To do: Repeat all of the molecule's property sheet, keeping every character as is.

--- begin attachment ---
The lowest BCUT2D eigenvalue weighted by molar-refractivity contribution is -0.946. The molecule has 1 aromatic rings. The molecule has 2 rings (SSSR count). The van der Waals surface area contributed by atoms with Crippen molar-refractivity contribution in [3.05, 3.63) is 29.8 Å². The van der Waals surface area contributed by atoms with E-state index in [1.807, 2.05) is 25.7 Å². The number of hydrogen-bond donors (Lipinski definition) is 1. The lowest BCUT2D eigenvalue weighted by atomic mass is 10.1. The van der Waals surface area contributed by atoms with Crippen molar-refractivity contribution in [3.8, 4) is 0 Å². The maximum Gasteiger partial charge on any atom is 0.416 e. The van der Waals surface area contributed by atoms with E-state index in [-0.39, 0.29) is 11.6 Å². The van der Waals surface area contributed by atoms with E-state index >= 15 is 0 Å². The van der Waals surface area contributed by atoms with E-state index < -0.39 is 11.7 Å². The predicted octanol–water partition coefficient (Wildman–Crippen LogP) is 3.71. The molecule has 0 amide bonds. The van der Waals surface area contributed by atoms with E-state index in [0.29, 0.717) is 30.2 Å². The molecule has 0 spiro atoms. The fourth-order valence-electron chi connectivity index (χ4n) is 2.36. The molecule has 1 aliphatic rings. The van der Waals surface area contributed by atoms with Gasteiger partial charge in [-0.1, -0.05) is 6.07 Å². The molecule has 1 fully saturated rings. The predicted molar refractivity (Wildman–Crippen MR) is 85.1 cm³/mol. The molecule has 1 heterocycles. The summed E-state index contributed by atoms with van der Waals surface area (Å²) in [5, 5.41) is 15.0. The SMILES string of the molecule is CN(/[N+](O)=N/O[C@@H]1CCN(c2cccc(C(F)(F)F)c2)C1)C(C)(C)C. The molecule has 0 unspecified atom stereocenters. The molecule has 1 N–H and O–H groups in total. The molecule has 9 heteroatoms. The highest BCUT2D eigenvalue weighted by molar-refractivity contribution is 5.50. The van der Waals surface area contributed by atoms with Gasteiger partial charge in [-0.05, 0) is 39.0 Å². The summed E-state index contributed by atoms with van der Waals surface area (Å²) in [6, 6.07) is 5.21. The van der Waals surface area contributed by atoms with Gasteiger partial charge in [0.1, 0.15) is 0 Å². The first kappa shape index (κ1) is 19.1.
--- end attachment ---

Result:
The lowest BCUT2D eigenvalue weighted by molar-refractivity contribution is -0.946. The molecule has 1 aromatic rings. The molecule has 2 rings (SSSR count). The van der Waals surface area contributed by atoms with Crippen molar-refractivity contribution in [3.05, 3.63) is 29.8 Å². The van der Waals surface area contributed by atoms with E-state index in [1.807, 2.05) is 25.7 Å². The number of hydrogen-bond donors (Lipinski definition) is 1. The lowest BCUT2D eigenvalue weighted by atomic mass is 10.1. The van der Waals surface area contributed by atoms with Crippen molar-refractivity contribution in [3.8, 4) is 0 Å². The maximum Gasteiger partial charge on any atom is 0.416 e. The van der Waals surface area contributed by atoms with E-state index in [-0.39, 0.29) is 11.6 Å². The van der Waals surface area contributed by atoms with E-state index >= 15 is 0 Å². The van der Waals surface area contributed by atoms with E-state index < -0.39 is 11.7 Å². The predicted octanol–water partition coefficient (Wildman–Crippen LogP) is 3.71. The molecule has 0 amide bonds. The van der Waals surface area contributed by atoms with E-state index in [0.29, 0.717) is 30.2 Å². The molecule has 0 spiro atoms. The fourth-order valence-electron chi connectivity index (χ4n) is 2.36. The molecule has 1 aliphatic rings. The van der Waals surface area contributed by atoms with Gasteiger partial charge in [-0.1, -0.05) is 6.07 Å². The molecule has 1 fully saturated rings. The predicted molar refractivity (Wildman–Crippen MR) is 85.1 cm³/mol. The molecule has 1 heterocycles. The summed E-state index contributed by atoms with van der Waals surface area (Å²) in [5, 5.41) is 15.0. The SMILES string of the molecule is CN(/[N+](O)=N/O[C@@H]1CCN(c2cccc(C(F)(F)F)c2)C1)C(C)(C)C. The molecule has 0 unspecified atom stereocenters. The molecule has 1 N–H and O–H groups in total. The molecule has 9 heteroatoms. The highest BCUT2D eigenvalue weighted by molar-refractivity contribution is 5.50. The van der Waals surface area contributed by atoms with Gasteiger partial charge in [-0.05, 0) is 39.0 Å². The summed E-state index contributed by atoms with van der Waals surface area (Å²) in [6, 6.07) is 5.21. The van der Waals surface area contributed by atoms with Gasteiger partial charge in [0.1, 0.15) is 0 Å². The first kappa shape index (κ1) is 19.1.